The ABC of Acoustic Design: B is for Block

In the fourth part in a series of posts about the ABC of Acoustic Design, we take a look at the principle of blocking sound in the workplace and the different ways that can be achieved through fixed and flexible partitions.

Noise effects how we all work. Be it from the traffic rumbling outside, the music playing throughout the office or your colleague sat opposite, it all plays a part and can make or break how we perform.

One of the most common ways to stop noise from impacting us in our everyday lives is to simply build walls. The external walls of our homes help keep sound in – and out – and it’s the same thing in commercial buildings too. Internally, one easy way to stop sound from transferring from one space to another is to section it off.

This principle is about as old as time itself and is prevalent in office design throughout the ages. The concept arguably peaked during the cubicle farm days of the of the late-1970s and 1980s when dividers of all sizes separate on desk from the other, attempting to stop and block conversations from circulating around the workspace. And while office designs have shifted over the years, there’s still a lot to be said for erecting walls and other dividers to block sound at source.

In fact, it’s one of the most effective ways of dealing with acoustic issues.

Whenever we are presented with a brand-new scheme, we evaluate the floorplan and determine potential acoustic problems. We then identify areas where stopping sound may well be beneficial through the introduction of partitions, be they fixed or flexible. The good thing with blocking sound is that they are a myriad of ways to do it and unlike the cubicle farms of days gone by, the solutions in 2019 are every bit as aesthetic as they are functional.

When it comes to the use of fixed partitions, it is important to use an acoustic-rated wall wherever possible.

Speaking from experience, there’s nothing worse than having a rather porous wall separating yourself from your next-door neighbours and it’s the same principle back in the office. You wouldn’t want the finer points of a HR meeting leaking out due to the poor acoustic performance of a dividing wall, so it’s important to consider acoustics, even when considering fixed partitions.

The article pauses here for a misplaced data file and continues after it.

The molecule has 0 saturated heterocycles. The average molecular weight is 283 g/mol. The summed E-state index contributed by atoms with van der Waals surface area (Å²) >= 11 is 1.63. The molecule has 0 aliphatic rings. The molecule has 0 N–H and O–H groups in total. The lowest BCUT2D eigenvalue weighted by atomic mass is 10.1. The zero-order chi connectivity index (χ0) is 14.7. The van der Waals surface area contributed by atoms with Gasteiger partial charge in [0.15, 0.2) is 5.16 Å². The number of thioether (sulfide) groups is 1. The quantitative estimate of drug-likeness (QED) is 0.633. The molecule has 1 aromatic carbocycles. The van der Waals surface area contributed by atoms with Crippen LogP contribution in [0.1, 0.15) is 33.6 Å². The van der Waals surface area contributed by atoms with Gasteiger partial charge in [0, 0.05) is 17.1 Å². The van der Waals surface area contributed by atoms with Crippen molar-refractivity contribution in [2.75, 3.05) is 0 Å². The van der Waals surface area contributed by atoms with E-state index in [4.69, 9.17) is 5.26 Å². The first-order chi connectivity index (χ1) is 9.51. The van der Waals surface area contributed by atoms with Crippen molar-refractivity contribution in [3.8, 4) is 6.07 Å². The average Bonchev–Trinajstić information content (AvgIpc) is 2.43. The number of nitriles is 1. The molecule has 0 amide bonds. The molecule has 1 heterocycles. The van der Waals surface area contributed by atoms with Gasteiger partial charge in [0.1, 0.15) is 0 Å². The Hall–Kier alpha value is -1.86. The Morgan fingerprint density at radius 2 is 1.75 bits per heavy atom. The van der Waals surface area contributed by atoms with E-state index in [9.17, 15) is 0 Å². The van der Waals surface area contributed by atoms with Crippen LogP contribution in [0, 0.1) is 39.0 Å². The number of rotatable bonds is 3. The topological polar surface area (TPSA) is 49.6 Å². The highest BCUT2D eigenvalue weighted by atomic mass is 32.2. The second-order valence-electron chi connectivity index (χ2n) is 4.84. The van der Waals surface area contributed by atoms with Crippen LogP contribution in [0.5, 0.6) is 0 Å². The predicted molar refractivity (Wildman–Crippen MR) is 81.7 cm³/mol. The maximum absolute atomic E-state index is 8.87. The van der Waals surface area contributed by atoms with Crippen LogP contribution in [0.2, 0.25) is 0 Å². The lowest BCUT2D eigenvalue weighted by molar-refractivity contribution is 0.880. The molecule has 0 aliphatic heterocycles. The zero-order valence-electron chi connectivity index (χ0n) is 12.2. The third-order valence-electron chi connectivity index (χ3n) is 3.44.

Depending on the system and the surroundings, it’s possible to achieve an acoustic rating of 57dB from our Solo 125, which is the most obtainable on-site rating around. This is achieved through the composition of the wall itself where specialist inner panels, acoustic inserts and operable seals all work in unison to block and absorb soundwaves from penetrating through the panels.

But as with all designs, different spaces will require different things. That’s why there’s a multitude of walls on offer. For example, you could look at incorporating a double-glazed glass wall if there was a need to maximise natural light.

Whatever you need from your moving wall, there’ll be an effective option that helps protect sound privacy.

However, it’s important to note that a fixed wall will not be the solution for everyone.

In recent years, there has been exponential growth in the use of open plan offices. And that raises a pertinent question: How do you block sound in an environment devoid of fixed partitions?

Thankfully, the answer is a simple one: Through the use of lightweight and flexible partitions, such as screens and modular space dividers fitted with acoustic inserts.

These solutions offer workspace designers much more than their noise-blocking benefits. They can give designers the scope to create unique centrepieces that provide a dual function; stopping sound and separating space

Workplaces that are mostly open still need to provide users with ample private spaces and that’s where the use of these partitions come to the fore.

Depending on the configuration and layout, these lightweight items can help workspace users create zones according to their needs and thanks to their acoustic properties, they will help block sound from escaping the space in question.

Take our Mellow screens, for example.

These can either be installed onto an overhead track to allow users to create mobile zones quickly and easily, or they can be used in a more traditional, static manner.

Thanks to the unique composition of Mellow, it is effectively a design medium in itself and gives people the chance to fashion something truly unique that reflects the workplace in question.

Recently, we produced a series of these screens for a global banking giant that matched the zones they’d be creating.

Similarly, the use of a modular space divider gives designers – and workspace users themselves – the ability to fashion zones and block sound from spreading.

By following the principles outlined in this piece by using partitions – either fixed or flexible – to block sound, you can make a massive difference to the acoustics of a space.

It couldn’t be easier!

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